But a good friend of Richard and Jeffrey probably epitomized the “Mad Men” ethos a lot more than either of them. Leonard Leokum, who died about five years ago, was the son of acclaimed author Arkady Leokum and a figure without about the same clout in the advertising business as Don Draper. Although I never really knew Leonard, I used to get a chuckle out of Richard and Jeffrey referring to him as the brains behind the Juan Valdez coffee commercials. We differed on the “political correctness” of the ad, with my friends making the case that Juan Valdez was a subtle symbol of Latin American national aspirations.

In my interview with Jeffrey and Richard, they told me that they had no interest in the show with Richard adding that it would probably make him sick to watch it. After doing the interview, I reflected a bit on the show and what is probably its greatest failing, something not truly addressed in the LRB and the NYRB articles—namely the absence of any character working in the industry who saw through its bullshit.

“Mad Men” has a character or two who spout Marxish comments about advertising but are mainly portrayed as hypocrites whose leftist politics are disjoined from ethical lapses of one sort or another. There are also some characters who seem aware of the beat generation but again don’t truly “get it”. In Bob Dylan’s words:

Something is happening here
But you don’t know what it is
Do you, Mister Jones

Well, there were people who knew what was happening, especially Jeffrey and Richard (and Leonard as well, I’m sure). At some point during my retirement, I plan to do a series of interviews with ex-SWP members who will be willing to share their experiences with the young activists of today, just as I benefited from conversations with George Novack back in 1967.

But I doubt that any conversation I have with them will be half as stimulating and as eye opening as that I had with Jeffrey and Richard.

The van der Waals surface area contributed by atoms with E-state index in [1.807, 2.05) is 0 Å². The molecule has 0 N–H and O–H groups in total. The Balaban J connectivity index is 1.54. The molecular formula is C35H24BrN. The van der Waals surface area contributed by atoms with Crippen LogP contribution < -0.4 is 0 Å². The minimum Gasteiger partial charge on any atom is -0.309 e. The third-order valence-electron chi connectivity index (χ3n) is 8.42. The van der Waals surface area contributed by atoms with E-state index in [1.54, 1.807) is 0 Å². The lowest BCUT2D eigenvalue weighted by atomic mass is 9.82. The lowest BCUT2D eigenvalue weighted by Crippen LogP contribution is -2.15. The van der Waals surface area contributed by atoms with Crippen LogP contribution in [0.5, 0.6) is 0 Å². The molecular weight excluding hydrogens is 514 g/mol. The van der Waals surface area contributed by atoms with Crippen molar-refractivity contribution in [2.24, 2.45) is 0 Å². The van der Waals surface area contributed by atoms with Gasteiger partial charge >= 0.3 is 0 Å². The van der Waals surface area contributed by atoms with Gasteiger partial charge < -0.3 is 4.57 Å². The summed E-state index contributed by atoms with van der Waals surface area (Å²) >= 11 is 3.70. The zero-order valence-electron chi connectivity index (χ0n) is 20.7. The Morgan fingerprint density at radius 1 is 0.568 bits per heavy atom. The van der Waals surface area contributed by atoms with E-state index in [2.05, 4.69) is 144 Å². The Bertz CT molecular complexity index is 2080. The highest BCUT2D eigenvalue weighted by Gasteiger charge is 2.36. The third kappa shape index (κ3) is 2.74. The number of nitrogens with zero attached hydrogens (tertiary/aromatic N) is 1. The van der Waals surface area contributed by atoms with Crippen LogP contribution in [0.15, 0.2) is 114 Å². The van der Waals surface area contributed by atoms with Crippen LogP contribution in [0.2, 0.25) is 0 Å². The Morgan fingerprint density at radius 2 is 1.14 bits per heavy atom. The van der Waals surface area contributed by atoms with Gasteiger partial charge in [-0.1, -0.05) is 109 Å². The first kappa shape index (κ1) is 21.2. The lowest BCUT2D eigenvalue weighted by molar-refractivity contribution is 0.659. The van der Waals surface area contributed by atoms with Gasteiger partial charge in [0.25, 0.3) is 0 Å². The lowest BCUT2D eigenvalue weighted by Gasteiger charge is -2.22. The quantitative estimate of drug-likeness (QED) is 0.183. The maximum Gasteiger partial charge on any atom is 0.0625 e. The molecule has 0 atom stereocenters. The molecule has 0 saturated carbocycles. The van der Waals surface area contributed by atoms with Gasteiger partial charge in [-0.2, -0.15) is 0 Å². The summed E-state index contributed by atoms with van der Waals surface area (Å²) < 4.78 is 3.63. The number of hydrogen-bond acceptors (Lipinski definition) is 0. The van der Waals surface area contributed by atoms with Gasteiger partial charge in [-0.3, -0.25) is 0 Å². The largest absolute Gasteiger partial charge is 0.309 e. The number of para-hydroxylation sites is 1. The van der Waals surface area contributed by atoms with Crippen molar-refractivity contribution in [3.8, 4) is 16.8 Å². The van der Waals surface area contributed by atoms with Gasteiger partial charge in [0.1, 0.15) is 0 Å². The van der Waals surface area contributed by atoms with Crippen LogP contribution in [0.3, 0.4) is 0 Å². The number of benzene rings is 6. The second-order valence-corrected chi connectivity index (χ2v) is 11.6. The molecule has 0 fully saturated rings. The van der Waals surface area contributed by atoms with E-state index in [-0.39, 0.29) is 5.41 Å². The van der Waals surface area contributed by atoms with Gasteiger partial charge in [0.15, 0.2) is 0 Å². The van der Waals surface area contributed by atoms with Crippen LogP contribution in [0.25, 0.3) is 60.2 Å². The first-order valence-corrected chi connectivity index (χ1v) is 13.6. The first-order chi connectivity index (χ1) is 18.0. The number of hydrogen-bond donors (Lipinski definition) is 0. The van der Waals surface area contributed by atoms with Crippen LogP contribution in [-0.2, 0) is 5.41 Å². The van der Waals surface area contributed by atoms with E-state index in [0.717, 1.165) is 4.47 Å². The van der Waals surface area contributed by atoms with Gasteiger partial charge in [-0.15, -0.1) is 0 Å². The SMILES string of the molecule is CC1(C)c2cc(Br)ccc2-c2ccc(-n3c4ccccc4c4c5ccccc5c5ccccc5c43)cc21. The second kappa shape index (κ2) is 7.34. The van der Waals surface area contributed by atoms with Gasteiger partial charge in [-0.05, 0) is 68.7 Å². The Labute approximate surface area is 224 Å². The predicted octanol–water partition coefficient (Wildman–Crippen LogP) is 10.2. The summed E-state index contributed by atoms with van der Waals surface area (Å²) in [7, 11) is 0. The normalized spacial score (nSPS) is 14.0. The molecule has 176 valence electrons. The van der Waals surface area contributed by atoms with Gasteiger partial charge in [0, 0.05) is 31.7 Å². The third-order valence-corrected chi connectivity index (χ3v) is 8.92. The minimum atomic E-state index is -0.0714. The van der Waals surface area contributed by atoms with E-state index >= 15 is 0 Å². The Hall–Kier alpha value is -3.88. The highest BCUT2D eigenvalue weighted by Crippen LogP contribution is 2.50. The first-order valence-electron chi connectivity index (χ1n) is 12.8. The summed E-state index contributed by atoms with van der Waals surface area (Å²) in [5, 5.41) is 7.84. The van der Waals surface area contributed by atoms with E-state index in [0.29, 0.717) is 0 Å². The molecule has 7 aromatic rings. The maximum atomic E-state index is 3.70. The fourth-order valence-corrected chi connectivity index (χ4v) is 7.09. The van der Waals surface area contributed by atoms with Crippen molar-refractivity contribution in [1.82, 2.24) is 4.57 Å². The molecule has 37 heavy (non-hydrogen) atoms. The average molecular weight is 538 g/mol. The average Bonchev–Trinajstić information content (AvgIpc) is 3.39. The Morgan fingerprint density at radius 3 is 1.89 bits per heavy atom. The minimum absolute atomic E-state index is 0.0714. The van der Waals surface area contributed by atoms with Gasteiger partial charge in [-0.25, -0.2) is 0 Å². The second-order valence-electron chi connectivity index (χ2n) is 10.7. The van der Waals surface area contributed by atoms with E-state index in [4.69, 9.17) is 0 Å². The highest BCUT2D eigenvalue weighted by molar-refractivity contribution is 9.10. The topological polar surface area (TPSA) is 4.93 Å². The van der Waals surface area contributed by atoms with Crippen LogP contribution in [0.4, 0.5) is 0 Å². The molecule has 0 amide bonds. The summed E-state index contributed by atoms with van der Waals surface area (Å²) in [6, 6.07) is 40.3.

By Jeffrey Marlin:

http://louisproyect.wordpress.com/2006/10/11/the-right-by-jeffrey-marlin/

http://louisproyect.wordpress.com/2007/11/30/eleven-thoughts-on-the-jewishnational-question/

Jeffrey Marlin has also just released a 1300-page opus on Amazon Kindle. It’s entitled Tales of the Great Moral Symmetry, by J. Marlin, and includes five complete verse-novels: The Three Wicked Pigs; Jack and the Time Stalk; Boots: By Puss Possessed; The Outlaw Rumplestiltskin; and Snow White and the 7 Deadly Sins. You’ll find some more-or-less progressive social commentary around the edges, and whether or not it’s your idea of great literature, I can guarantee you’ve never read anything like it. Comrades with Kindles may want to have a look.

My review of Richard Greener’s “The Knowland Retribution: the Locator”:

http://louisproyect.wordpress.com/2007/04/02/richard-greeners-the-knowland-retribution-the-locator/

May 11, 2012

HBO Girls: Hipsterism gone awry

Filed under: comedy,television — louisproyect @ 2:47 pm

Dunham’s Jugs A-Flashin’ Ain’t Gonna Save Girls

The HBO series Girls misfires again in this week’s episode that has viewers pulling their hair out wishing the characters would just stop their whining, grow a spine and grow up. In the wake of the recent backlash, it’s curtains for the series for this viewer (and many others) as the backlash grows.

{Note: I admire all who create. Creating is not easy. Still, when you put something you create into the world you open yourself up to criticism. Girls has been getting a fair share of it as of late, some of it deserved. The following is my opinion, take it for what it’s worth. I believe that Lena Dunham can do better.}

The problem with the HBO series Girls (by creator & star Lena Dunham) isn’t so much the backlash and controversy against the show, although that was on an epic scale. (In case you missed it, one of the show’s writers tweeted insensitive comments that were deemed “racist” which lead to a critique that for a show set in Brooklyn, a very diverse borough, it lacked diversity.) The problem in addition to that is — the show isn’t as funny as it thinks it is. The characters are so pathetic while being so arrogant at the same time that it’s hard not to feel they deserve every horrible thing that happens to them. In short: They act like idiots.

And not the endearing kind.

“Hannah’s Diary” doesn’t show them changing anytime soon. They’re still clueless girls who want us to revel in their cluelessness. They are the kind of moronic idiot that is hired as a nanny, goes to the park to talk down their nose at actual (multi-cultural) nannies, and then loses your kids. Then said nanny goes home to flirt with your husband who tells said nanny that losing children in public “happens to all of us.”

God bless and god help us all but um, cough, no — it does not.

full: http://www.sheknows.com/entertainment/articles/959665/hbo-girls-episode-recap-hannahs-diary